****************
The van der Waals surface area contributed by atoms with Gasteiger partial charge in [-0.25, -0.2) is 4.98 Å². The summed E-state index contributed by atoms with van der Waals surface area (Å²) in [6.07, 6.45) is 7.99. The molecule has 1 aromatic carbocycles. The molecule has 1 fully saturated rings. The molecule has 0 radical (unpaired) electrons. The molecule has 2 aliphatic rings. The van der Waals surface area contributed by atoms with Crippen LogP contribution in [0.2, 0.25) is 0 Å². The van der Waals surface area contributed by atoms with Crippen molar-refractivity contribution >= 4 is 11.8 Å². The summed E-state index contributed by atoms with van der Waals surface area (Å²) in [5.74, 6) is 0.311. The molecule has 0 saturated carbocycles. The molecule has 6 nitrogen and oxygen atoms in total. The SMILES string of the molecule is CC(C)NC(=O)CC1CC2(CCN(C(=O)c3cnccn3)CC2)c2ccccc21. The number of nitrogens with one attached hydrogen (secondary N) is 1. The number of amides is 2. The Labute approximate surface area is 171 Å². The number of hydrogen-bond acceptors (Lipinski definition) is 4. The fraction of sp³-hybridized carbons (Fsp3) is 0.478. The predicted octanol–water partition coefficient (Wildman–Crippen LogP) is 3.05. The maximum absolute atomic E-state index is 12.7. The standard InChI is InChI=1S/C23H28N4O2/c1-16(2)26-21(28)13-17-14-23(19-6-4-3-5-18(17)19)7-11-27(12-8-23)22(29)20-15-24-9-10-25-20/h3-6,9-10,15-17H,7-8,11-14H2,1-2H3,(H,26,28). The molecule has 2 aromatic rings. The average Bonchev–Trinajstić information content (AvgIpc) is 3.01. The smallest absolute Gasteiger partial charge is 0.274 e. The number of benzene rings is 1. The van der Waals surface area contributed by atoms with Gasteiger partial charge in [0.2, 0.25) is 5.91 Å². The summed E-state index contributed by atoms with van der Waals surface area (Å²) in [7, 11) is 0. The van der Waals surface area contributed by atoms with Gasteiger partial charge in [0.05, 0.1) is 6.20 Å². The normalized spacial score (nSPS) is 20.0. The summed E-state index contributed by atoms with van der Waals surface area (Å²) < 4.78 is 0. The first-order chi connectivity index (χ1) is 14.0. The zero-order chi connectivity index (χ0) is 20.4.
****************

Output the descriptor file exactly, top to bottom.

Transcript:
The van der Waals surface area contributed by atoms with Gasteiger partial charge in [-0.25, -0.2) is 4.98 Å². The summed E-state index contributed by atoms with van der Waals surface area (Å²) in [6.07, 6.45) is 7.99. The molecule has 1 aromatic carbocycles. The molecule has 1 fully saturated rings. The molecule has 0 radical (unpaired) electrons. The molecule has 2 aliphatic rings. The van der Waals surface area contributed by atoms with Crippen LogP contribution in [0.2, 0.25) is 0 Å². The van der Waals surface area contributed by atoms with Crippen molar-refractivity contribution >= 4 is 11.8 Å². The summed E-state index contributed by atoms with van der Waals surface area (Å²) in [5.74, 6) is 0.311. The molecule has 0 saturated carbocycles. The molecule has 6 nitrogen and oxygen atoms in total. The SMILES string of the molecule is CC(C)NC(=O)CC1CC2(CCN(C(=O)c3cnccn3)CC2)c2ccccc21. The number of nitrogens with one attached hydrogen (secondary N) is 1. The number of amides is 2. The Labute approximate surface area is 171 Å². The number of hydrogen-bond acceptors (Lipinski definition) is 4. The fraction of sp³-hybridized carbons (Fsp3) is 0.478. The predicted octanol–water partition coefficient (Wildman–Crippen LogP) is 3.05. The maximum absolute atomic E-state index is 12.7. The standard InChI is InChI=1S/C23H28N4O2/c1-16(2)26-21(28)13-17-14-23(19-6-4-3-5-18(17)19)7-11-27(12-8-23)22(29)20-15-24-9-10-25-20/h3-6,9-10,15-17H,7-8,11-14H2,1-2H3,(H,26,28). The molecule has 2 aromatic rings. The average Bonchev–Trinajstić information content (AvgIpc) is 3.01. The smallest absolute Gasteiger partial charge is 0.274 e. The number of benzene rings is 1. The van der Waals surface area contributed by atoms with Gasteiger partial charge in [0.2, 0.25) is 5.91 Å². The summed E-state index contributed by atoms with van der Waals surface area (Å²) in [7, 11) is 0. The van der Waals surface area contributed by atoms with Gasteiger partial charge in [0.05, 0.1) is 6.20 Å². The normalized spacial score (nSPS) is 20.0. The summed E-state index contributed by atoms with van der Waals surface area (Å²) < 4.78 is 0. The first-order chi connectivity index (χ1) is 14.0. The zero-order chi connectivity index (χ0) is 20.4.